It starts with a simple enough question: "Do you own art that should be seen in a museum?" It ends with a fairly logical answer: "Yes." Yet, inbetween, there is a vacuum, unchartered territory, a survey yet to be made. There is, however, a tacit understanding that in this region there is plenty to be enjoyed.
Vastari, which launched in January 2013, is an online service designed to connect collectors to museums and vice-versa, helping facilitate new, exciting and original exhibitions to the benefit of all (including the art-going public).
The name of the organisation is inspired by Giorgio Vasari, the sixteenth century Italian painter, architect, writer and historian, who is particularly renowned for his seminal 1568 book the Lives of the Most Excellent Italian Painters, Sculptors, and Architects, from Cimabue to Our Times.
It's a very appropriate nod to a more inclusive understanding of art and culture, one that the founders of Vastari argue reflects "an age that appreciates more than what was previously defined as high arts". Any connection with objects from the past, they explain, is valuable, whatever term you may attribute to a painting, sculpture and/or piece of jewellery.
Founded by its current director Bernadine Brocker, who has been involved in the art world for most of her professional life, the service is designed to enable collectors to have an easier, more straightforward dialogue with curators – effectively bypassing the art market – which has the added benefits of being efficient and discreet.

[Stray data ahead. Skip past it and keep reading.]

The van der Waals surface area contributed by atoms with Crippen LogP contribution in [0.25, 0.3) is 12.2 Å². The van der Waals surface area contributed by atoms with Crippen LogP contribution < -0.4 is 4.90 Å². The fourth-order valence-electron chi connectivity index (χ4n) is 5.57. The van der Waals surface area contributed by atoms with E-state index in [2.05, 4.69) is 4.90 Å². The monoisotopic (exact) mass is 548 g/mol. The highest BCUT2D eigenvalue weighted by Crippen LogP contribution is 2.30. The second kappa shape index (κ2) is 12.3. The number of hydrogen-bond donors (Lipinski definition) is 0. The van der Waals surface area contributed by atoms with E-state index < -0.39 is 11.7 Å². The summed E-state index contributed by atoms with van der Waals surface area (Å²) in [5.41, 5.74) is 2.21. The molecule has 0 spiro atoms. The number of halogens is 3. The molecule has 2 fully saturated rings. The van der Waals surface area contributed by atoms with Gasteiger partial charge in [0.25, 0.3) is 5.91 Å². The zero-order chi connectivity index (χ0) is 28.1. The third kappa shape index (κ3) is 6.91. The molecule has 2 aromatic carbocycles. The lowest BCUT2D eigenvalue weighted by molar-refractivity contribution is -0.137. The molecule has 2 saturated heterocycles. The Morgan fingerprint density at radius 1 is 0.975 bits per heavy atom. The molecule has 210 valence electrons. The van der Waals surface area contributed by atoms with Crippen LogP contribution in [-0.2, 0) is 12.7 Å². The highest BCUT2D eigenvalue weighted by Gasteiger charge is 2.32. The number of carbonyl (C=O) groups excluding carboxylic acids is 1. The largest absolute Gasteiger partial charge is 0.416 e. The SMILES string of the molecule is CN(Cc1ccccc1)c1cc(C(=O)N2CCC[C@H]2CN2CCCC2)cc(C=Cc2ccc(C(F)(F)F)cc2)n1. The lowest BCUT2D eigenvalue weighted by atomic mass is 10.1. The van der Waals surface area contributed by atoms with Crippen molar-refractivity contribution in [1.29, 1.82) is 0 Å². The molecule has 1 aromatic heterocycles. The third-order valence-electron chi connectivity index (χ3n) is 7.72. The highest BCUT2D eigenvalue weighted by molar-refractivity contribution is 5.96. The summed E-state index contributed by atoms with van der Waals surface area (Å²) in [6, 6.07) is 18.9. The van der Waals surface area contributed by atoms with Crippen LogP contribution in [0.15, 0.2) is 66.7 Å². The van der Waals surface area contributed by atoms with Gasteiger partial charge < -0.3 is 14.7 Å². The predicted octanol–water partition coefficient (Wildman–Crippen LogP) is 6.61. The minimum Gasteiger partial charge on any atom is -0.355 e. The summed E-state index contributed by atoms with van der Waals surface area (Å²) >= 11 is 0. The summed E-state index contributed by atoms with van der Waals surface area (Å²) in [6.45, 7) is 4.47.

"Currently, collectors have to communicate with curators via the market, and so deal with an annoying grapevine of forwarding letters," Ms Brocker explains.
"Our goal is to help collectors share their works with the public and create interesting new links, without 'burning' the piece to the market and without the unnecessary headaches."
Vastari is very philanthropic in its scope, acting as a sympathetic and informed facilitator, a quiet intermediary inspired and motivated by the importance of making art more accessible. A lot of collectors are not more interested in cultivating a collection for the pure love of it. At times, there is a desire to share and to do so without attracting attention.
It is a remarkable approach to developing exhibitions, while also being a novel way of communicating in the digital age. So much these days is predicated on social media, the ongoing, multichannel conversation, characterised by lots of chitchat and imagery.
This conversation is a lot simpler. A curator sees something they like and sends a message saying as much, and the collector, anonymous thanks to SSL-encrypted technology, can respond accordingly.
Currently, a lot of interest has come from American, European and Middle East galleries and investors. Counterparts in South America and African nations have expressed interest too, but in Asia, there is very little activity. It will pick up though, as with the sector flourishing in the region, this service will become more relevant. This is still only the beginning.
Collectors looking for bespoke storage solutions for their works of art, should look to Cadogan Tate, seasoned specialists in this area.